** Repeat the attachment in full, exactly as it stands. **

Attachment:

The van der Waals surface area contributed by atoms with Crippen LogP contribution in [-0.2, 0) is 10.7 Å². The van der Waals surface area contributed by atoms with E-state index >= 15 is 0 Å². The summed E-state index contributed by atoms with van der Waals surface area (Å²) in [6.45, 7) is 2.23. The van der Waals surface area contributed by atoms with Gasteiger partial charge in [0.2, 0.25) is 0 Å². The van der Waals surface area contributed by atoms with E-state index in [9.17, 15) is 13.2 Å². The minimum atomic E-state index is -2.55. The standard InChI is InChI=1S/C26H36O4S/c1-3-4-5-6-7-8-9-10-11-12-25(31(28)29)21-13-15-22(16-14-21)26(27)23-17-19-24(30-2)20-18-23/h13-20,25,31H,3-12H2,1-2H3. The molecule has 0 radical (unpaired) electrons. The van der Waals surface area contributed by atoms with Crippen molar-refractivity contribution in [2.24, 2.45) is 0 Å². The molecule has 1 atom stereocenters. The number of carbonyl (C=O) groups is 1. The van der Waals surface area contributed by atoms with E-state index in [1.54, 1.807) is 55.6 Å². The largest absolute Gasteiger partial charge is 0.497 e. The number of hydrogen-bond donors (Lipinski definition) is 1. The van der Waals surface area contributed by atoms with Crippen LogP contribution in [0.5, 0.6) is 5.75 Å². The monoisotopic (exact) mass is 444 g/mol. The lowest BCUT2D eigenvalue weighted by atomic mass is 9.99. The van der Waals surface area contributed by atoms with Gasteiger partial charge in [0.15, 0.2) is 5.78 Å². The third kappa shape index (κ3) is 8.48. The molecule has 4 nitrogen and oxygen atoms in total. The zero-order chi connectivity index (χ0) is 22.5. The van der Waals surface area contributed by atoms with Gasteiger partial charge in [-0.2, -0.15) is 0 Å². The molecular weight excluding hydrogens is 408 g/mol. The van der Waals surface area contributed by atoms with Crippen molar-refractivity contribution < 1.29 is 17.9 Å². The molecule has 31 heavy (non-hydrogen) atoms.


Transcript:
The van der Waals surface area contributed by atoms with Crippen LogP contribution in [-0.2, 0) is 10.7 Å². The van der Waals surface area contributed by atoms with E-state index >= 15 is 0 Å². The summed E-state index contributed by atoms with van der Waals surface area (Å²) in [6.45, 7) is 2.23. The van der Waals surface area contributed by atoms with Gasteiger partial charge in [0.2, 0.25) is 0 Å². The van der Waals surface area contributed by atoms with E-state index in [9.17, 15) is 13.2 Å². The minimum atomic E-state index is -2.55. The standard InChI is InChI=1S/C26H36O4S/c1-3-4-5-6-7-8-9-10-11-12-25(31(28)29)21-13-15-22(16-14-21)26(27)23-17-19-24(30-2)20-18-23/h13-20,25,31H,3-12H2,1-2H3. The molecule has 0 radical (unpaired) electrons. The van der Waals surface area contributed by atoms with Crippen molar-refractivity contribution in [2.24, 2.45) is 0 Å². The molecule has 1 atom stereocenters. The number of carbonyl (C=O) groups is 1. The van der Waals surface area contributed by atoms with E-state index in [1.54, 1.807) is 55.6 Å². The largest absolute Gasteiger partial charge is 0.497 e. The number of hydrogen-bond donors (Lipinski definition) is 1. The van der Waals surface area contributed by atoms with Crippen LogP contribution in [0.5, 0.6) is 5.75 Å². The monoisotopic (exact) mass is 444 g/mol. The lowest BCUT2D eigenvalue weighted by atomic mass is 9.99. The van der Waals surface area contributed by atoms with Gasteiger partial charge in [0.15, 0.2) is 5.78 Å². The third kappa shape index (κ3) is 8.48. The molecule has 4 nitrogen and oxygen atoms in total. The zero-order chi connectivity index (χ0) is 22.5. The van der Waals surface area contributed by atoms with Gasteiger partial charge in [-0.2, -0.15) is 0 Å². The molecular weight excluding hydrogens is 408 g/mol. The van der Waals surface area contributed by atoms with Crippen molar-refractivity contribution < 1.29 is 17.9 Å². The molecule has 31 heavy (non-hydrogen) atoms.